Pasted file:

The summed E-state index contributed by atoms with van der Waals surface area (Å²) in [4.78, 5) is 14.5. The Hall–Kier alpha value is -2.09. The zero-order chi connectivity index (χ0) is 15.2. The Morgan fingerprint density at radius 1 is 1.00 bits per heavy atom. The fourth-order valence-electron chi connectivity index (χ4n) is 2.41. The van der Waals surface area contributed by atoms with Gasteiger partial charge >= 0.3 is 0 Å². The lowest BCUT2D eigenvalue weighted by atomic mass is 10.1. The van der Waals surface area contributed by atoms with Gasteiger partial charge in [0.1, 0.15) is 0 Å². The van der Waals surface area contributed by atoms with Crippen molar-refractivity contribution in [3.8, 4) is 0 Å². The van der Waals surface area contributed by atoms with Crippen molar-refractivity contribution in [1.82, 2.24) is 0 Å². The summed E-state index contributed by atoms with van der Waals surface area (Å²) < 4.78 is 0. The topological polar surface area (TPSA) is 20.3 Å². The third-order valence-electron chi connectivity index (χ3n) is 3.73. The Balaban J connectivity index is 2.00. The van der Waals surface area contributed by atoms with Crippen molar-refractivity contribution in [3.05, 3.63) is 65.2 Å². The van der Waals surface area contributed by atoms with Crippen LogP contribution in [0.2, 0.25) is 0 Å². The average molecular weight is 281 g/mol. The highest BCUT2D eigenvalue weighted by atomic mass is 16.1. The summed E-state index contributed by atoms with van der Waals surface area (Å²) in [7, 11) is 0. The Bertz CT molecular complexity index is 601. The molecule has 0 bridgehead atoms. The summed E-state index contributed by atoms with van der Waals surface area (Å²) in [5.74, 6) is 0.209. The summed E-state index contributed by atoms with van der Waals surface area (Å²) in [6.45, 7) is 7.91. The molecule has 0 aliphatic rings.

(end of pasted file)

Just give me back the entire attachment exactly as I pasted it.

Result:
The summed E-state index contributed by atoms with van der Waals surface area (Å²) in [4.78, 5) is 14.5. The Hall–Kier alpha value is -2.09. The zero-order chi connectivity index (χ0) is 15.2. The Morgan fingerprint density at radius 1 is 1.00 bits per heavy atom. The fourth-order valence-electron chi connectivity index (χ4n) is 2.41. The van der Waals surface area contributed by atoms with Gasteiger partial charge >= 0.3 is 0 Å². The lowest BCUT2D eigenvalue weighted by atomic mass is 10.1. The van der Waals surface area contributed by atoms with Gasteiger partial charge in [0.1, 0.15) is 0 Å². The van der Waals surface area contributed by atoms with Crippen molar-refractivity contribution in [3.8, 4) is 0 Å². The van der Waals surface area contributed by atoms with Crippen molar-refractivity contribution in [1.82, 2.24) is 0 Å². The summed E-state index contributed by atoms with van der Waals surface area (Å²) < 4.78 is 0. The topological polar surface area (TPSA) is 20.3 Å². The third-order valence-electron chi connectivity index (χ3n) is 3.73. The Balaban J connectivity index is 2.00. The van der Waals surface area contributed by atoms with Crippen molar-refractivity contribution in [3.05, 3.63) is 65.2 Å². The van der Waals surface area contributed by atoms with Crippen LogP contribution in [0.2, 0.25) is 0 Å². The average molecular weight is 281 g/mol. The highest BCUT2D eigenvalue weighted by atomic mass is 16.1. The summed E-state index contributed by atoms with van der Waals surface area (Å²) in [7, 11) is 0. The Bertz CT molecular complexity index is 601. The molecule has 0 bridgehead atoms. The summed E-state index contributed by atoms with van der Waals surface area (Å²) in [5.74, 6) is 0.209. The summed E-state index contributed by atoms with van der Waals surface area (Å²) in [6.45, 7) is 7.91. The molecule has 0 aliphatic rings.